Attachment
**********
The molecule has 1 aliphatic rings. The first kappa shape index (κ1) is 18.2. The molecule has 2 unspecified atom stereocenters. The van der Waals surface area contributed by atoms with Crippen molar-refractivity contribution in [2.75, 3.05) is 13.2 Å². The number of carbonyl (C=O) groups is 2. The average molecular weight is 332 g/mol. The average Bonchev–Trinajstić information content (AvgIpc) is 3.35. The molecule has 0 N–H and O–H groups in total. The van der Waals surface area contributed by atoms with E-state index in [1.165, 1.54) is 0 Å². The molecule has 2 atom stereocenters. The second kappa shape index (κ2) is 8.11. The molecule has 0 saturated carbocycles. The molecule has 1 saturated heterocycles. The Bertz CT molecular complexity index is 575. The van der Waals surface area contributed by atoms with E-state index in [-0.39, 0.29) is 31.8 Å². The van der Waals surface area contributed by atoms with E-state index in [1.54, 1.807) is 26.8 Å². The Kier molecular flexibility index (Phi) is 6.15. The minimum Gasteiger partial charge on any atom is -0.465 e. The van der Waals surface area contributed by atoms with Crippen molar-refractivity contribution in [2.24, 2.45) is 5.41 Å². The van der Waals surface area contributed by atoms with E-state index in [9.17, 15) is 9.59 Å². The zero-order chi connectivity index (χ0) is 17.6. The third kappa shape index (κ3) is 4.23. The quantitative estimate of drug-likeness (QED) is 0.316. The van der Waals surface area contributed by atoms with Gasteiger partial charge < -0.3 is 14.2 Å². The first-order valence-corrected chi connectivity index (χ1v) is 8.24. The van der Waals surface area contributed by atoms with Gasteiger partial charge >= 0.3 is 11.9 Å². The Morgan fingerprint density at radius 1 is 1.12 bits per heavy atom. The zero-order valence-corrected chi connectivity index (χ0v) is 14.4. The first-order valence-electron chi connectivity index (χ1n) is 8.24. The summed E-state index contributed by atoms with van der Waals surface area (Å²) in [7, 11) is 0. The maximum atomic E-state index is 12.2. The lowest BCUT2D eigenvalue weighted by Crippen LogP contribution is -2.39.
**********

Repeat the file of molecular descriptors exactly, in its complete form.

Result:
The molecule has 1 aliphatic rings. The first kappa shape index (κ1) is 18.2. The molecule has 2 unspecified atom stereocenters. The van der Waals surface area contributed by atoms with Crippen molar-refractivity contribution in [2.75, 3.05) is 13.2 Å². The number of carbonyl (C=O) groups is 2. The average molecular weight is 332 g/mol. The average Bonchev–Trinajstić information content (AvgIpc) is 3.35. The molecule has 0 N–H and O–H groups in total. The van der Waals surface area contributed by atoms with E-state index in [1.165, 1.54) is 0 Å². The molecule has 2 atom stereocenters. The second kappa shape index (κ2) is 8.11. The molecule has 0 saturated carbocycles. The molecule has 1 saturated heterocycles. The Bertz CT molecular complexity index is 575. The van der Waals surface area contributed by atoms with E-state index in [-0.39, 0.29) is 31.8 Å². The van der Waals surface area contributed by atoms with E-state index in [1.54, 1.807) is 26.8 Å². The Kier molecular flexibility index (Phi) is 6.15. The minimum Gasteiger partial charge on any atom is -0.465 e. The van der Waals surface area contributed by atoms with Crippen molar-refractivity contribution in [2.24, 2.45) is 5.41 Å². The van der Waals surface area contributed by atoms with E-state index in [9.17, 15) is 9.59 Å². The zero-order chi connectivity index (χ0) is 17.6. The third kappa shape index (κ3) is 4.23. The quantitative estimate of drug-likeness (QED) is 0.316. The van der Waals surface area contributed by atoms with Gasteiger partial charge < -0.3 is 14.2 Å². The first-order valence-corrected chi connectivity index (χ1v) is 8.24. The van der Waals surface area contributed by atoms with Gasteiger partial charge >= 0.3 is 11.9 Å². The Morgan fingerprint density at radius 1 is 1.12 bits per heavy atom. The zero-order valence-corrected chi connectivity index (χ0v) is 14.4. The first-order valence-electron chi connectivity index (χ1n) is 8.24. The summed E-state index contributed by atoms with van der Waals surface area (Å²) in [7, 11) is 0. The maximum atomic E-state index is 12.2. The lowest BCUT2D eigenvalue weighted by Crippen LogP contribution is -2.39.